For all the saints, who from their labors rest,
Who Thee by faith before the world confessed,
Thy Name, O Jesus, be forever blessed.
Completing the Halloween run up and then decrescendoing tomorrow into the commemoration of All Souls is the feast of All Saints. In the medieval church, All Saints’ Day was a significant festival celebrating the faithful who had attained heaven, the Church Triumphant. The next day, All Souls’ Day was the commemoration of…well…every other Christian who had died, the Church Penitent. All Saints’ was festive, and All Souls’ tended to be a grimmer with requiem masses and much repenting and worrying about where a relative was in Purgatory. In the secular culture, though, All Souls seems to have had a stronger pull. That makes sense. Hey, Francis and Ambrose, to name a couple of awesome saints, were lovely guys and great examples of faith, but when it comes down to celebrating someone you never met or thinking about how much you miss your father/mother/daughter/son/ grandmother/uncle, etc. and wondering where they are on the salvation spectrum…where do you think you are going to focus your time, energy, and attention?
Thou wast their Rock, their Fortress and their Might;
Thou, Lord, their Captain in the well fought fight;
Thou, in the darkness drear, their one true Light.
In the Lutheran church, however, most Protestant ones when it comes to that, all baptized and believing Christians are saints. Apart from high, high churches, like the Anglo-Catholics, Protestants don’t celebrate All Souls. Commemorations of the dead are held on All Saints and are held in the sure and certain faith that these saints have received the gift of redemption through grace and will not have to work off time served in Purgatory. All Saints is then a jolly affair focusing as it does on the salvation given to the great Church triumphant.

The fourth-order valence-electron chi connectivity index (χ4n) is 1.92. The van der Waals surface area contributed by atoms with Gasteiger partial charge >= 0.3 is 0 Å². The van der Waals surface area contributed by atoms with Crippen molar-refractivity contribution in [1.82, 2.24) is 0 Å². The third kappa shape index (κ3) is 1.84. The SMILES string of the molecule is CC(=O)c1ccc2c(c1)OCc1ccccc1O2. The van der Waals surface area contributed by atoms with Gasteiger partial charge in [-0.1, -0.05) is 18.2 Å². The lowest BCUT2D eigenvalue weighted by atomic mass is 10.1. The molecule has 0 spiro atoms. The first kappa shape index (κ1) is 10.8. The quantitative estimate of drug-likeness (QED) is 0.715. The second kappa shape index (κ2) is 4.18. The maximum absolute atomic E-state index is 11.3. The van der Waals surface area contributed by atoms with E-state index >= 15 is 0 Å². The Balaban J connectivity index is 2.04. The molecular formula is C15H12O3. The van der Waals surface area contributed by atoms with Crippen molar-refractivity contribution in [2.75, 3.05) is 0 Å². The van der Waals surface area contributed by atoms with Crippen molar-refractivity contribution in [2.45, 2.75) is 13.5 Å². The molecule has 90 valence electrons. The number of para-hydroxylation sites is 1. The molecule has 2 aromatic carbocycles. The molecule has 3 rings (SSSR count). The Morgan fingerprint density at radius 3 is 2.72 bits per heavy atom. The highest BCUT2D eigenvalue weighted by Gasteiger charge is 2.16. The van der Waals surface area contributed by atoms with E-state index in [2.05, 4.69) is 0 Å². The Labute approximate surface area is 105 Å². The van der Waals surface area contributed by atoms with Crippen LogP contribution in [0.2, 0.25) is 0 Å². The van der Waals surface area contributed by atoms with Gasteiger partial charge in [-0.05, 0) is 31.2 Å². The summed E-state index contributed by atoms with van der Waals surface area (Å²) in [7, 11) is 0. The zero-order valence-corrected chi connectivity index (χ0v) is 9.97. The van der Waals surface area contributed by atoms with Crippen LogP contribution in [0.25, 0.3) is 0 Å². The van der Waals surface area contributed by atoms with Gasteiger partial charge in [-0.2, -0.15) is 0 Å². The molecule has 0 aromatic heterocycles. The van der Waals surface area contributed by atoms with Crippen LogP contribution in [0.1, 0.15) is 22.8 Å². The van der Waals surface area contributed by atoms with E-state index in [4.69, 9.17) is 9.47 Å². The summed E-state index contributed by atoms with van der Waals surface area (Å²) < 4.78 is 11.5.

O blest communion, fellowship divine!
We feebly struggle, they in glory shine;
All are one in Thee, for all are Thine.
Or at least I think so, but that could be because the hymn sung on that day is so splendid. “For All the Saints” was written by William Walsham How, then a rural dean in Shropshire, England, in the 1860s. How eventually became a suffragan bishop in London and then the Bishop of Wakefield, and apparently he was quite good at what he did, but had he been half as competent as Bishop Proudie, this hymn would have made up the difference. The tune is actually relatively modern too, having been written by Ralph Vaughn Williams, and the combined effect is electrifying. How wrote it as a processional hymn– hence the 11 verses that allow even the Anglo-Catholics to get around the whole church in procession–but verses 3-5 are typically omitted in most hymnals. Apparently even modern Lutherans find 11 verses daunting. (And I shall wax eloquent on THAT topic of shame around Christmas.) Let the Methodists, remembering their heritage of terrorizing people with close harmony singing and getting their tonality on, take it away ! (The hymn starts @ the :17 mark and wraps up around 5:03.) May you, dear saint, sing along and celebrate the foretaste of the feast to come.
But lo! there breaks a yet more glorious day;
The saints triumphant rise in bright array;
The King of glory passes on His way.